A Bridge to ?

December 6, 2017

 

If you are looking  for a recommendation of Building  A Bridge,  the book by Fr. James Martin SJ about building communication between the LGBT community and the hierarchy of the Roman Catholic Church, you will not find one here.

 

First, it is twenty dollars for  the hardcover book that I was able to read in about a half an hour. It is also from a secular publisher, HarperOne an  imprint of Harper Collins.

 

The book addresses a simple issue between the Church and LGBT community, a lack of communication and empathy for one another. Martin calls both sides to stop making hurtful comments and to begin to listen to each other. His basic message is that once both sides stop yelling at each other, they will begin to communicate with each other. They both will be better off, apparently, when they all get along.

 

Martin, beyond this concept, never brings forth a goal to this exercise and this is where the book fails.

 

The Catholic Church is not here to be a religious theme park where all happily get along in the joy ride of life. The Catholic Church is the Body of Christ and each member is part of that Body. Each person, from Baptism, has a mission to witness to Christ and his call to holiness and salvation. Jesus, in fact, calls us His witnesses. Therefore, our role as Catholics is to bring the message of the Gospel everywhere we go by our life.

 

We do this as a parish community. The lone wolf will fail. The community needs to be Christ centered and each person and family needs to be Christ centered as well. Each of us needs to take this mission seriously.

 

When  I was in the seminary, I learned the practice, encouraged through listening to a recorded priest retreat by Archbishop Fulton Sheen, of a daily holy hour before the Blessed Sacrament. It is a practice that I keep daily and I know it is the most important part of my day besides Mass. That is because as a priest, I must live in a deep friendship with Christ and praying before the tabernacle is where I spend time with my friend.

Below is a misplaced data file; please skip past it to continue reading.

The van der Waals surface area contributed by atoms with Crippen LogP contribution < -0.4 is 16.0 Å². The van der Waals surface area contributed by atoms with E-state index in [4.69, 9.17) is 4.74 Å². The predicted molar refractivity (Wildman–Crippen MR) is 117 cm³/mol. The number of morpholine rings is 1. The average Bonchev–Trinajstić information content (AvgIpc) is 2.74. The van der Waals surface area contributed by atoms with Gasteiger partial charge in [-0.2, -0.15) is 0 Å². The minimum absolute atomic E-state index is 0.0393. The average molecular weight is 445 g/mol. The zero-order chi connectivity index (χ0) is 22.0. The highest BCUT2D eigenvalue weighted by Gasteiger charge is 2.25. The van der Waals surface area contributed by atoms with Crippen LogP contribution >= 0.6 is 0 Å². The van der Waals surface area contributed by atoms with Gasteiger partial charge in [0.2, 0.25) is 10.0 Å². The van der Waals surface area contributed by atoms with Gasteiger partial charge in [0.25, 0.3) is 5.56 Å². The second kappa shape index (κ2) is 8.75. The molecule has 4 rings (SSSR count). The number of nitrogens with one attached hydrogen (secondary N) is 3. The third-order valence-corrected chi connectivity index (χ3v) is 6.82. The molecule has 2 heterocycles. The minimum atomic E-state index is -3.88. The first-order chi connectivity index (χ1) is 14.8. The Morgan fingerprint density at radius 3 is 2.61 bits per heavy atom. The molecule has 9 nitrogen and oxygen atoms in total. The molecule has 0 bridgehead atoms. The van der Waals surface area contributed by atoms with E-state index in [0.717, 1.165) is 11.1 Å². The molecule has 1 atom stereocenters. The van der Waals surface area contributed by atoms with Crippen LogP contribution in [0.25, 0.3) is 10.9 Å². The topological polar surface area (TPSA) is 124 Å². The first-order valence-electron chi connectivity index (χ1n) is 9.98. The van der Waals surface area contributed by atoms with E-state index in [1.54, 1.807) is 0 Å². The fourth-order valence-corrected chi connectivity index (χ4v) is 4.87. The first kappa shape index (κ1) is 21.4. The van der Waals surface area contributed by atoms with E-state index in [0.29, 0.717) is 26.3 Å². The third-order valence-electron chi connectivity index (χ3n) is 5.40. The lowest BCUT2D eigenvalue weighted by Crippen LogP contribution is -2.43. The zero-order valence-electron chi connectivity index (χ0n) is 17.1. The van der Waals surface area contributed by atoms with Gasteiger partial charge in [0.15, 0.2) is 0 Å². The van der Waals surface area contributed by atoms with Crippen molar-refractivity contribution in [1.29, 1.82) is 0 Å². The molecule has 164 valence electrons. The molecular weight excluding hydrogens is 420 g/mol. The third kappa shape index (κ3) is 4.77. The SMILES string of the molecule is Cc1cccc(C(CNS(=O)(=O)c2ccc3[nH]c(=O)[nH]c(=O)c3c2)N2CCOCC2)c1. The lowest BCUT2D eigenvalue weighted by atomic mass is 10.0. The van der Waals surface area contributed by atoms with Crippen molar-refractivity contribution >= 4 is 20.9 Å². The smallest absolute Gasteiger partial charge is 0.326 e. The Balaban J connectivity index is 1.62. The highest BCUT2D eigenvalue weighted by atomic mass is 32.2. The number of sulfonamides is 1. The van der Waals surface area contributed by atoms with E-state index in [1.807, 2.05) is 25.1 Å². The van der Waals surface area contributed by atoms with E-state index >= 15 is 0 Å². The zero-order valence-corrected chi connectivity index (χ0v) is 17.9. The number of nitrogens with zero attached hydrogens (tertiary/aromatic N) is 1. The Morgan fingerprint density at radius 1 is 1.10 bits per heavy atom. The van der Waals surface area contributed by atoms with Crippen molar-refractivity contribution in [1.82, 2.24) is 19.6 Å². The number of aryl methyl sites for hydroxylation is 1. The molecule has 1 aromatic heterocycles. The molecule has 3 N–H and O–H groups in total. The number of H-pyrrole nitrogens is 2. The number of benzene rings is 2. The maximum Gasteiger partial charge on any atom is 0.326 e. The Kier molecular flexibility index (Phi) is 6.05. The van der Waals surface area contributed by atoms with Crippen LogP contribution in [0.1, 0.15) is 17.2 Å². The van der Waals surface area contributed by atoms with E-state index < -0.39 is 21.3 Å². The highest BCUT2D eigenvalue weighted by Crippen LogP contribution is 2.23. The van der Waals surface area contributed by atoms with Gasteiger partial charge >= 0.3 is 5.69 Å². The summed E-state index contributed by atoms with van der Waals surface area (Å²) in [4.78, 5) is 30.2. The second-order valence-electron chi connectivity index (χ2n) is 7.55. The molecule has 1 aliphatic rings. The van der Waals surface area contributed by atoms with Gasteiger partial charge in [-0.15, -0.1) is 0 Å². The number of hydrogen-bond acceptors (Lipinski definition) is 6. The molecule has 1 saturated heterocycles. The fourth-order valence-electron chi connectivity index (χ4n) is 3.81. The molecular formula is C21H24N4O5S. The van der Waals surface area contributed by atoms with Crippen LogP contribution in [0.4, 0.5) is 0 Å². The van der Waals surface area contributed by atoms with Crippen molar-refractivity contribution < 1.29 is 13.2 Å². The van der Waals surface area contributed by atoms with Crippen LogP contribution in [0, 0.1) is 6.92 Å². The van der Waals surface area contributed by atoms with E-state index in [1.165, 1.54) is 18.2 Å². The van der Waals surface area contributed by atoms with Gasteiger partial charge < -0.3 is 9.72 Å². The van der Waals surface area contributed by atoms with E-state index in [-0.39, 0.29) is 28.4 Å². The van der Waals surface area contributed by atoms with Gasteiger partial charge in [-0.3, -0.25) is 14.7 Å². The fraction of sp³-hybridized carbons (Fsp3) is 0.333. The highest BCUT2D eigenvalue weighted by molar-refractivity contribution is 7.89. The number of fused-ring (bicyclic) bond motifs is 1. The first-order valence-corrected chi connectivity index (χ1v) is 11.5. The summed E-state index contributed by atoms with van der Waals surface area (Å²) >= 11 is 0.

My goal is not only eternal life for myself, but to do my best to lead others to eternal life as well. This is more important to me than anything. Note, I do not do this terrified that I am not doing enough to know Christ, I am rather in prayer so that I can fulfill my vocation in service to Christ for others.

 

I am also who I am and I bring all of it, my good times and bad, my joys and disappointments, my successes and failures into my daily prayer and my constant prayer. Why? Because that is how Christ encounters me and I encounter Him. However, life is a progress, I grow in my experience with Him and this is where I change over time.

 

So, I expect Christ to call me to a deeper way of living and a deeper way of knowing Him. In short, I expect Christ to call me constantly more and more to conversion. He never stops calling and I never stop converting. God help me if I do.

 

I remember at a deacon’s ordination the bishop, whose name I have long forgotten, taught that the celibate must have a deep prayer life in order to life as a celibate and I heeded that warning to this day.

 

A deep prayer life also means at times, exciting prayer life. One of the most profound life-changing experiences I ever had in my life was living for a week as a hermit in the high deserts of the North American West. Another practice is going to the grounds of the Shrine of the North American Martyrs in Auriesville at night, long after the place had closed and the sun went down, and speaking out my prayer for the most needy of my parishioners. Prayer must be exciting at times and good prayer is fruitful. There are many other experiences and methods. I also use Bible study as part of my daily prayer.

 

The celibate must live in this prayer.

 

None of this  comes out in Martin’s book. He just writes that LGBT Catholics and the church hierarchy must listen to each other, drop the rhetoric and get along. This is why I won’t recommend it, for he does not delve into the vocation of coming to know Christ well enough to be His witness, regardless of our struggles and life experiences.

 

Nowhere in Catholic teaching does it say that one who is not sacramentally married cannot have deep intimate friendships with others and the saints taught that they are a must. What the teaching forbids to hetero and homosexuals is sexual expression outside of a sacramental marriage.